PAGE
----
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Would you... (Roth conversion)
Old 03-01-2018, 10:30 AM   #1
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Would you... (Roth conversion)

The question is: "Would you convert 401K/tIRA over to Roth, using after-tax money from mutual funds to pay the taxes, if doing so would leave you with almost zero after-tax money left?"

Here is why I'm asking:

Pension + his & hers SS will hit around the $65-68k mark. That doesn't leave much room for DIV/CG before being tossed into the next bracket and having to pay on on DIV/CG. RMDs, when it's time for those, will most likely just go into MFs, as the pension & SS should cover our needs. By converting and spending down after tax money, the bulk of our money would then be in ROTH, so we could withdraw as needed without tax implications.

At first glance, this would most likely be an 8-10 year process. Conversions of some magnitude will be happening no matter what, so we don't have large RMDs, but I was curious about this strategy and everyone's thoughts.

Also, if it makes a difference, retirement will be at ages 58/51 and conversions would begin at that time, so we're looking at a long time for tax-free growth in the Roth.

(I did search the forum but didn't see anything that resembled this question, so pardon me if this has already been discussed)

Thoughts?
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Old 03-01-2018, 11:53 AM   #2
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For me, it would depend on your age. If you plan to retire before the optimal time to take pension and/or SS, then after tax funds are useful for spending (although, depending on your age you can take early distributions from retirement accounts).

Personally, I try to look at the whole picture rather than focusing on tax avoidance.
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Old 03-01-2018, 01:15 PM   #3
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I mentioned in the other thread that I plan to smoothly convert a portion up until 2025 given the new tax brackets. I do not plan to fully fill my bracket, otherwise I would fully convert everything. I only want to convert about half so that I have tax diversity across my asset base to give me flexibility in the future to respond to tax law changes/opportunities.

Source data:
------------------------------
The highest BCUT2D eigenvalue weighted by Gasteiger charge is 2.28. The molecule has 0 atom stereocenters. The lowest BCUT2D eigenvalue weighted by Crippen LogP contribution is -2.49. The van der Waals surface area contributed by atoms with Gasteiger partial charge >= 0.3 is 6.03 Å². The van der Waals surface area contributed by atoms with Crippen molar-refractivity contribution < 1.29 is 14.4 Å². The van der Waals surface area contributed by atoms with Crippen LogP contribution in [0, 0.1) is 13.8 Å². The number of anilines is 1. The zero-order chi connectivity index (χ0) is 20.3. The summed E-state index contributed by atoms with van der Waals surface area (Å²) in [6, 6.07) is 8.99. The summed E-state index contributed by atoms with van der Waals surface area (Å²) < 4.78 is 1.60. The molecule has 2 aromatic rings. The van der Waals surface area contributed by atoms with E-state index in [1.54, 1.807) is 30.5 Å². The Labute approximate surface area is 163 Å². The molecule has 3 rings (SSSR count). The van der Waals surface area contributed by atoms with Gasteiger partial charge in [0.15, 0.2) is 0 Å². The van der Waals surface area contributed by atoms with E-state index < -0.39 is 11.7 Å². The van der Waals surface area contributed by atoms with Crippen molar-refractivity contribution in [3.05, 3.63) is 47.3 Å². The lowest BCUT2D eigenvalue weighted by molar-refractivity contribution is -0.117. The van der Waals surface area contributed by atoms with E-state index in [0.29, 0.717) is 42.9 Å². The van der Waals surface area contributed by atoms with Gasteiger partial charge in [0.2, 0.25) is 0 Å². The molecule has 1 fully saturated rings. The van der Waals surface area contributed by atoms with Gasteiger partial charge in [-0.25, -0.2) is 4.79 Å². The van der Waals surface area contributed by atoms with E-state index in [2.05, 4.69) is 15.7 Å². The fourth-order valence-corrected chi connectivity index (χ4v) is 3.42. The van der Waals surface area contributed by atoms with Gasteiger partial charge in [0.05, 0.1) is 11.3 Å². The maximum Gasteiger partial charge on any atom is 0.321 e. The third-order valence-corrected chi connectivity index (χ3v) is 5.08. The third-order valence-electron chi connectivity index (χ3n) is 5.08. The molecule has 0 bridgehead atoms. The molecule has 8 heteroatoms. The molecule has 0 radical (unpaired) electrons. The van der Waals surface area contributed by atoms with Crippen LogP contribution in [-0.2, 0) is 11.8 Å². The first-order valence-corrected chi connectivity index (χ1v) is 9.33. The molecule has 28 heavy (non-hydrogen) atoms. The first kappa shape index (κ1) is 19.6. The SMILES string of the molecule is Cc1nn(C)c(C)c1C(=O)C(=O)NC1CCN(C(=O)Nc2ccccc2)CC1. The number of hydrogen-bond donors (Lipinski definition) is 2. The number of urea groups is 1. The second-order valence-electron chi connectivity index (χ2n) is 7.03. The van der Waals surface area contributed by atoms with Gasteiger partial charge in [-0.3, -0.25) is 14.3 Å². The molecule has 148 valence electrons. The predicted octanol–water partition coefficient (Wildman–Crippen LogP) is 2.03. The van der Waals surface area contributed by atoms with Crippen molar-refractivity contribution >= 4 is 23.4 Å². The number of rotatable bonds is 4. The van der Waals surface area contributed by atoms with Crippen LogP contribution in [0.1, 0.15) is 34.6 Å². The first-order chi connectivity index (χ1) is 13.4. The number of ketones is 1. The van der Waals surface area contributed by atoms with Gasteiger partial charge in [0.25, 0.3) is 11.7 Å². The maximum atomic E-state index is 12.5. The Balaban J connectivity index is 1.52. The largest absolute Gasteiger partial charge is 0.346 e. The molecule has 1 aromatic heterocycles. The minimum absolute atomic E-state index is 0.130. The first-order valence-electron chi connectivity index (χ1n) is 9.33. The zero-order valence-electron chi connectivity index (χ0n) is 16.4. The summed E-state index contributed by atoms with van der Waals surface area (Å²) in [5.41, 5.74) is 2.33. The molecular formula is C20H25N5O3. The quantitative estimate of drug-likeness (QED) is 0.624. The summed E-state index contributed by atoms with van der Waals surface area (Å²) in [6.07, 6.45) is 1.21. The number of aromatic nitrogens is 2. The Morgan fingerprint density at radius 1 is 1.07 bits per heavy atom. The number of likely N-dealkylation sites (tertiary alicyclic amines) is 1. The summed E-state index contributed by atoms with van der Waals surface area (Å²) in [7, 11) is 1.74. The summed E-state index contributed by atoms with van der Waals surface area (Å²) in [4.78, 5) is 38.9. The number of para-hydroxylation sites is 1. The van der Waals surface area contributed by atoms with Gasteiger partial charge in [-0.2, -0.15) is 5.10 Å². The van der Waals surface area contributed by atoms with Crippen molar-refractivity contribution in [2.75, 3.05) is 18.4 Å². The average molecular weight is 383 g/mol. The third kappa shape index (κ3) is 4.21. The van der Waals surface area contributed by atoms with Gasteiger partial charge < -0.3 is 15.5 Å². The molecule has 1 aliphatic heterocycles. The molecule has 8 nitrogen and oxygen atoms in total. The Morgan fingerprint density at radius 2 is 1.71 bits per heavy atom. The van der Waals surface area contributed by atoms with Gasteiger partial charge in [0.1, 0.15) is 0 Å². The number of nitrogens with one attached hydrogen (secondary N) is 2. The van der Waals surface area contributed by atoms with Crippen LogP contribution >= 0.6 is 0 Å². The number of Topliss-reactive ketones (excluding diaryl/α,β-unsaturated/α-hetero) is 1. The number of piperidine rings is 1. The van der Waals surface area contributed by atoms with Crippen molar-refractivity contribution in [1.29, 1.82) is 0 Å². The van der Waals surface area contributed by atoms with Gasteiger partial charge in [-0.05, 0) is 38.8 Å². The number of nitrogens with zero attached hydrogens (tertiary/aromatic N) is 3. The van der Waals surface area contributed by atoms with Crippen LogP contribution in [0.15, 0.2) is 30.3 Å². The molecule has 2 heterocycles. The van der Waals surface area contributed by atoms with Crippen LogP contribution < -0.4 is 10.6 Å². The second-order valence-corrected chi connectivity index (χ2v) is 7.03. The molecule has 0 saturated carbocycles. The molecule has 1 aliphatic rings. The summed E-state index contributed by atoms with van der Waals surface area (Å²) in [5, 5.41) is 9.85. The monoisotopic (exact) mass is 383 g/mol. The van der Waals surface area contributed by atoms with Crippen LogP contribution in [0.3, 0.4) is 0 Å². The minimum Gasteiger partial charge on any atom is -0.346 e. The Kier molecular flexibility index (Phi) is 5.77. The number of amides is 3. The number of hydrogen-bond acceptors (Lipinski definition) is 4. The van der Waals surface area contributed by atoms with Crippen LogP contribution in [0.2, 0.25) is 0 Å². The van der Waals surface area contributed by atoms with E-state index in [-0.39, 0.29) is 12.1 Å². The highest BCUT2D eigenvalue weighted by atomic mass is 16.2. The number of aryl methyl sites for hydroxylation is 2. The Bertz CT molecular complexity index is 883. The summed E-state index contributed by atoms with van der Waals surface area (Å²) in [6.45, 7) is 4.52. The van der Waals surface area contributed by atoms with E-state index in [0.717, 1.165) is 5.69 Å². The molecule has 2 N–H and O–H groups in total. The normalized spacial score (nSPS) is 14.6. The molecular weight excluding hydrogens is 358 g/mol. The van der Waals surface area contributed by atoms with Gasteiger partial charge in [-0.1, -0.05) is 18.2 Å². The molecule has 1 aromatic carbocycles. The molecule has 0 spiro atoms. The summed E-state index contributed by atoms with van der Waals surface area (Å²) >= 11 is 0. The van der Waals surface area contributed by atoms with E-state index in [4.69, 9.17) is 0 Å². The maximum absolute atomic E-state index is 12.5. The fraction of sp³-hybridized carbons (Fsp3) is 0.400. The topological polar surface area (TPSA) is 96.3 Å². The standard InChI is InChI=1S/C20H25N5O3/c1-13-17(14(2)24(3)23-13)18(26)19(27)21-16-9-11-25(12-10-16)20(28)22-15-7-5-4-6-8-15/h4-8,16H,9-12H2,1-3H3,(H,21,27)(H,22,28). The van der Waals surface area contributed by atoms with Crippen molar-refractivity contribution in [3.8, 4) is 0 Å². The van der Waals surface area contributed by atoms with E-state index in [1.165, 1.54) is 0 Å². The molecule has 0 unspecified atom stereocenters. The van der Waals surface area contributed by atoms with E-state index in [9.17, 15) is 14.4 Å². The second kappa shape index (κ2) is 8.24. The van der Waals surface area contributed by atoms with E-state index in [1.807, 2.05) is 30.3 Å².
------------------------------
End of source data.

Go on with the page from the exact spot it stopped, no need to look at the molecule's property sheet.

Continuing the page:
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Old 03-01-2018, 01:32 PM   #4
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Quote:
Originally Posted by always_learning View Post
The question is: "Would you convert 401K/tIRA over to Roth, using after-tax money from mutual funds to pay the taxes, if doing so would leave you with almost zero after-tax money left?"....
Yes, as long as I had penalty free access to the tax-deferred accounts before the taxable funds ran out (which you obviously would in your case since you are also SS eligible).
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Old 03-01-2018, 01:44 PM   #5
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Quote:
Originally Posted by MBAustin View Post
For me, it would depend on your age. If you plan to retire before the optimal time to take pension and/or SS, then after tax funds are useful for spending (although, depending on your age you can take early distributions from retirement accounts).

Personally, I try to look at the whole picture rather than focusing on tax avoidance.
I'm not so much looking at minimizing tax (although that would be a nice side benefit), as I am "the better plan for us". I just wasn't sure if there would be a downside to having one's money in Roths as opposed to "savings", to put it loosely.